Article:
Find out how to vote

Electoral Registration and voting

Whatever your political views, it is important that you exercise your right to vote at all elections. Below is information advising you about voting.

Electoral Register

A new electoral register is compiled during the autumn every year and a new version of the electoral register is published on 1 December each year. Information is requested from every household to produce the new register. If you move after publication of the register you can apply to re-register at your new address.

To vote you need to be 18 years of age or over on polling day and your name must be on the electoral register for one of the Electoral Areas (Wards/Divisions/Parishes/Constituencies) where an election is being held. If your name is not included on the register then unfortunately, you will not be able to vote. Applications to vote at elections can be accepted up to 11 working days before an election is held. It is advisable though to make applications to register well in advance of an election being held.

See our Electoral register webpage for more information on how to register to vote.

Poll cards

All registered electors will be sent an official poll card. Details of where to vote, the date and times of voting and how to vote are shown on the card.

You can vote without your poll card (provided you have not applied for a postal vote) but it does save time if you take it to the polling station.

Postal Voters are also sent a card advising them of the election.

Polling day

Elections are traditionally held on a Thursday and the hours of poll are now 7 am to 10 pm for all elections. Poll cards will be delivered to all registered electors before an election is held. You don't need your card to vote so long as you are registered. The Poll card tells you where you should vote.

Voting in person

Once at the polling station, hand over your poll card (if you have taken it) to one of the official polling station staff. Tellers [the people who sit outside the polling station] are not part of the official polling station Staff; they are appointed by the political parties for their own purposes. Once your name has been found on the register the clerk will issue you with a ballot paper. If you wish you may have your poll card back to show to the tellers outside the station (but you do not have to do this if you don't want to).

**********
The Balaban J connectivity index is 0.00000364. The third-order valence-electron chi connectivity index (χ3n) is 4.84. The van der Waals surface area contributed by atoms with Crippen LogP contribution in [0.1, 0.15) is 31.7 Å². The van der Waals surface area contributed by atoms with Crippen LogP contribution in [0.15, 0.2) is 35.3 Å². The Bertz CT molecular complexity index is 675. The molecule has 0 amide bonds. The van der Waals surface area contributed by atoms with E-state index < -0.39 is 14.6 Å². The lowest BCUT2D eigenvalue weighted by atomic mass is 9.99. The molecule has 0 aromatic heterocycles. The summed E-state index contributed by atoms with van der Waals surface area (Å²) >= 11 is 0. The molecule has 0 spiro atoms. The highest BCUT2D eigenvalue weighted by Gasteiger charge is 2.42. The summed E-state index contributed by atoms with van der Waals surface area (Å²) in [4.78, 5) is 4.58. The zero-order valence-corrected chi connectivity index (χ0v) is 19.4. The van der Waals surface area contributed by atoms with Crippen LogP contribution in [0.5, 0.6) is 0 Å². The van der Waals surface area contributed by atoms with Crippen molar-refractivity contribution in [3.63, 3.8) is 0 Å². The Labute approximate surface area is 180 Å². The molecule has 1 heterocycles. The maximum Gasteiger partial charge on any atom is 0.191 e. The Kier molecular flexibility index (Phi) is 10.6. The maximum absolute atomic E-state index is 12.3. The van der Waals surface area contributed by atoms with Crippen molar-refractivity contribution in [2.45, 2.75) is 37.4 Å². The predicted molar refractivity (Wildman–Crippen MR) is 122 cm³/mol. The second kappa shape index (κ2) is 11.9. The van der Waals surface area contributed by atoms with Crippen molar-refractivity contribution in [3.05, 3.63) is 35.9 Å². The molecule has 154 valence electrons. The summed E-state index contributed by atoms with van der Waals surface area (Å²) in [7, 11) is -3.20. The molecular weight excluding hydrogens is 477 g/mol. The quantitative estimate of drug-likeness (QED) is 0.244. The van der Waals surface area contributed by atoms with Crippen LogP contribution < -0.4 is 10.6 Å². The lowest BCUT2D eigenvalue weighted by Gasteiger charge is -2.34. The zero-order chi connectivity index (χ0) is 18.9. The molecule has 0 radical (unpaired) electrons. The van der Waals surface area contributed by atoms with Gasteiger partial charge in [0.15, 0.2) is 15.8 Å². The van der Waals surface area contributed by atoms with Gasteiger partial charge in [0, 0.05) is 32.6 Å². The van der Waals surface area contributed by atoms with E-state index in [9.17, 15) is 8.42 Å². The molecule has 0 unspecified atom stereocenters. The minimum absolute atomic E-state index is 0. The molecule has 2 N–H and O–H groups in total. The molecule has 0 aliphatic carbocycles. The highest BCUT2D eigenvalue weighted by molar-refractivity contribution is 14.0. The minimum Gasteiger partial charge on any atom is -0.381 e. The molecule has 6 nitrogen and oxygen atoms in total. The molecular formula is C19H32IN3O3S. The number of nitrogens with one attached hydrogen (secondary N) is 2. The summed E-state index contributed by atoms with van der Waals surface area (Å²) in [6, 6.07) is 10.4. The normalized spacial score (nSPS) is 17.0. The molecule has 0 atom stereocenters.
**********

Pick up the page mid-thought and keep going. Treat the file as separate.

Go to one of the booths and mark a cross (X) in the box on the right had side of the ballot paper. (The number of candidates you can vote for can vary depending on the type of election). Fold the ballot paper in two. Do not show anyone your vote. Put the folded ballot paper in the ballot box and leave the polling station.

If you make a mistake and need another ballot paper, show it to the presiding officer and ask for another one. He/she will take your spoilt ballot paper from you when you are issued with a replacement ballot paper.

An enlarged version of the ballot paper will be displayed at the polling station and a template for those who are partially sighted or who experience dyslexia are available for use at the polling station.

Postal voting

Postal voting is a most convenient method of voting, you don't need to go the polling station and if you apply by eleven working days before an election is held we will send you a postal vote. All you need to do is mark the ballot paper for the candidate you are voting for, sign and provide your date of birth on the statement which comes with the postal vote and return it to the Returning Officer at East Pallant House, East Pallant, Chichester in the reply paid envelope. Remember, 5pm eleven working days before an election is held (at the latest) is the last date we can accept postal vote applications and all postal vote applications need to be signed and include the applicants date of birth.

Postal vote application form

Anybody can now vote by post. If you wish to vote by post, please contact the Elections Office and we will be happy to send this form to your home address. Alternatively, you can download an application form from the  Electoral Commission - About my vote  website.

Proxy voting

If you are unable to visit the polling station and you do not want to vote by post you can appoint somebody to vote as your proxy (at your polling station). To appoint a proxy you will need to complete the appropriate application form which can be sent your home address. Please contact the elections office or download a form from the  Electoral Commission - About my vote website.